0
ARTICLE |

COMBINATION THERAPY OF RETINOBLASTOMA WITH TRIETHYLENE MELAMINE AND RADIOTHERAPY

George A. Hyman, M.D.; Algernon B. Reese, M.D.
JAMA. 1956;162(15):1368-1373. doi:10.1001/jama.1956.02970320016005.
Text Size: A A A
Published online

† Retinoblastoma in 50 children between the ages of 2 months and 7 years was treated by a combination of radiotherapy and triethylene melamine. This series included only cases in which the disease had not extended beyond the local area. The usual dosage of radiation was 2,400 r in air through each of two portals. The drug was given by mouth originally and later by intramuscular injection, or by instillation into the internal carotid artery, the dosage being adjusted according to the weight and hematological response of the patient. The tumor was arrested and vision preserved, as judged from subsequent observation over a period of at least six months, in 12 out of 33 children who received the drug by mouth. Arrest of tumor growth and retention of useful vision was achieved in seven of eight children who received the drug intramuscularly. The intracarotid route was used in nine far advanced cases that had been classified as "almost hopeless"; in this group the tumor was arrested and useful vision preserved in two cases. The results have been better than those obtained in the past in comparable series with radiotherapy alone. Therapeutic doses of triethylene melamine produce hematological depression, and complete blood cell and platelet counts are a necessary and useful guide to the dosage and prevention of potentially severe toxic reaction in these cases. Given by mouth, the drug produced the maximum leukopenia in about nine days; given intramuscularly, it required about half that time. The latter route is definitely preferred.

Topics

Sign In to Access Full Content

Don't have Access?

Register and get free email Table of Contents alerts, saved searches, PowerPoint downloads, CME quizzes, and more

Subscribe for full-text access to content from 1998 forward and a host of useful features

Activate your current subscription (AMA members and current subscribers)

Purchase Online Access to this article for 24 hours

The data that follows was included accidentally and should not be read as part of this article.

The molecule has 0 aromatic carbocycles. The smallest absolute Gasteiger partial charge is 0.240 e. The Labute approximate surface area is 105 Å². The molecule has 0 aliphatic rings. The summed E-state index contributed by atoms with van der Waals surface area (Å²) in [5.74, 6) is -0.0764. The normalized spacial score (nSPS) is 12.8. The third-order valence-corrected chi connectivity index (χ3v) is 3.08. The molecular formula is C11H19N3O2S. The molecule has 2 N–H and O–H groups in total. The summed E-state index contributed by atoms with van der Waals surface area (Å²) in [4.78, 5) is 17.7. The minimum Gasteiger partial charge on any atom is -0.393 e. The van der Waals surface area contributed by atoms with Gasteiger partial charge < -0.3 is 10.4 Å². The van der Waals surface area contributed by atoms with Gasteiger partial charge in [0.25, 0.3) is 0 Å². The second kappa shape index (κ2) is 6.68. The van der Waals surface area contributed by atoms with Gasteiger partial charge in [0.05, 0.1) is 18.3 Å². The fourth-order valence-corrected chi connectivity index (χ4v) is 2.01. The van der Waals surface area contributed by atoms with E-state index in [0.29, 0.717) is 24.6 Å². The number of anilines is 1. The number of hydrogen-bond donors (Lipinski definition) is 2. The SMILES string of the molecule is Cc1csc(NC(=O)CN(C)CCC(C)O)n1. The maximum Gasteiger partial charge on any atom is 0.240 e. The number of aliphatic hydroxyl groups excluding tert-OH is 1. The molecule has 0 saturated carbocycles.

Figures

Tables

References

CME
Meets CME requirements for:
Browse CME for all U.S. States
Accreditation Information
The American Medical Association is accredited by the Accreditation Council for Continuing Medical Education to provide continuing medical education for physicians. The AMA designates this journal-based CME activity for a maximum of 1 AMA PRA Category 1 CreditTM per course. Physicians should claim only the credit commensurate with the extent of their participation in the activity. Physicians who complete the CME course and score at least 80% correct on the quiz are eligible for AMA PRA Category 1 CreditTM.
Note: You must get at least of the answers correct to pass this quiz.
You have not filled in all the answers to complete this quiz
The following questions were not answered:
Sorry, you have unsuccessfully completed this CME quiz with a score of
The following questions were not answered correctly:
Commitment to Change (optional):
Indicate what change(s) you will implement in your practice, if any, based on this CME course.
Your quiz results:
The filled radio buttons indicate your responses. The preferred responses are highlighted
For CME Course: A Proposed Model for Initial Assessment and Management of Acute Heart Failure Syndromes
Indicate what changes(s) you will implement in your practice, if any, based on this CME course.
NOTE:
Citing articles are presented as examples only. In non-demo SCM6 implementation, integration with CrossRef’s "Cited By" API will populate this tab (http://www.crossref.org/citedby.html).

Multimedia

Some tools below are only available to our subscribers or users with an online account.

Sign In to Access Full Content

Related Content

Customize your page view by dragging & repositioning the boxes below.

Jobs
brightcove.createExperiences();